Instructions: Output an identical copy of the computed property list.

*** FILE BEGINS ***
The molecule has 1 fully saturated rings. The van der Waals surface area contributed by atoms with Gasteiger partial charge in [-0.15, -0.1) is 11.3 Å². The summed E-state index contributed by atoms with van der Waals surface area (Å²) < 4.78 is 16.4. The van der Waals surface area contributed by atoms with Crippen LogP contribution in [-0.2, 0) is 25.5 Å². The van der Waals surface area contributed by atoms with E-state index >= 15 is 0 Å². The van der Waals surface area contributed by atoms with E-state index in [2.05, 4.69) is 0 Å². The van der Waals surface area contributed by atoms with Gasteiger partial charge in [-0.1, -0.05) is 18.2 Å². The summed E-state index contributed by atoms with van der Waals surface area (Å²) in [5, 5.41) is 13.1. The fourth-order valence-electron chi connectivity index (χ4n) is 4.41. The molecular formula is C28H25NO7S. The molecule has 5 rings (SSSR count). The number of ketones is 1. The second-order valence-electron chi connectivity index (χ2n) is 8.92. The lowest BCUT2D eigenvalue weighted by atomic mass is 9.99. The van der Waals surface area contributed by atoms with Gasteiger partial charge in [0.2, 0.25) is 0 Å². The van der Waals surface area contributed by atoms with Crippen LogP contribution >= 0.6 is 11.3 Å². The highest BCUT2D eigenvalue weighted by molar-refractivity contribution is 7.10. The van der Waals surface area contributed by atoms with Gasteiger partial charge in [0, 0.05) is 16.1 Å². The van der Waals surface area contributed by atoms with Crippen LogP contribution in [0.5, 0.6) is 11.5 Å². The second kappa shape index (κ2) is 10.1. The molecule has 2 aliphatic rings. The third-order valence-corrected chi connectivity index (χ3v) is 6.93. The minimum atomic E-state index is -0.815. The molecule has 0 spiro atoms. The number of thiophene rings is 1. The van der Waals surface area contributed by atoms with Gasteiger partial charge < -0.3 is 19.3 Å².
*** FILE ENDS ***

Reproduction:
The molecule has 1 fully saturated rings. The van der Waals surface area contributed by atoms with Gasteiger partial charge in [-0.15, -0.1) is 11.3 Å². The summed E-state index contributed by atoms with van der Waals surface area (Å²) < 4.78 is 16.4. The van der Waals surface area contributed by atoms with Crippen LogP contribution in [-0.2, 0) is 25.5 Å². The van der Waals surface area contributed by atoms with E-state index >= 15 is 0 Å². The van der Waals surface area contributed by atoms with E-state index in [2.05, 4.69) is 0 Å². The van der Waals surface area contributed by atoms with Gasteiger partial charge in [-0.1, -0.05) is 18.2 Å². The summed E-state index contributed by atoms with van der Waals surface area (Å²) in [5, 5.41) is 13.1. The fourth-order valence-electron chi connectivity index (χ4n) is 4.41. The molecular formula is C28H25NO7S. The molecule has 5 rings (SSSR count). The number of ketones is 1. The second-order valence-electron chi connectivity index (χ2n) is 8.92. The lowest BCUT2D eigenvalue weighted by atomic mass is 9.99. The van der Waals surface area contributed by atoms with Gasteiger partial charge in [0.2, 0.25) is 0 Å². The van der Waals surface area contributed by atoms with Crippen LogP contribution >= 0.6 is 11.3 Å². The highest BCUT2D eigenvalue weighted by molar-refractivity contribution is 7.10. The van der Waals surface area contributed by atoms with Gasteiger partial charge in [0, 0.05) is 16.1 Å². The van der Waals surface area contributed by atoms with Crippen LogP contribution in [0.5, 0.6) is 11.5 Å². The second kappa shape index (κ2) is 10.1. The molecule has 2 aliphatic rings. The third-order valence-corrected chi connectivity index (χ3v) is 6.93. The minimum atomic E-state index is -0.815. The molecule has 0 spiro atoms. The number of thiophene rings is 1. The van der Waals surface area contributed by atoms with Gasteiger partial charge < -0.3 is 19.3 Å².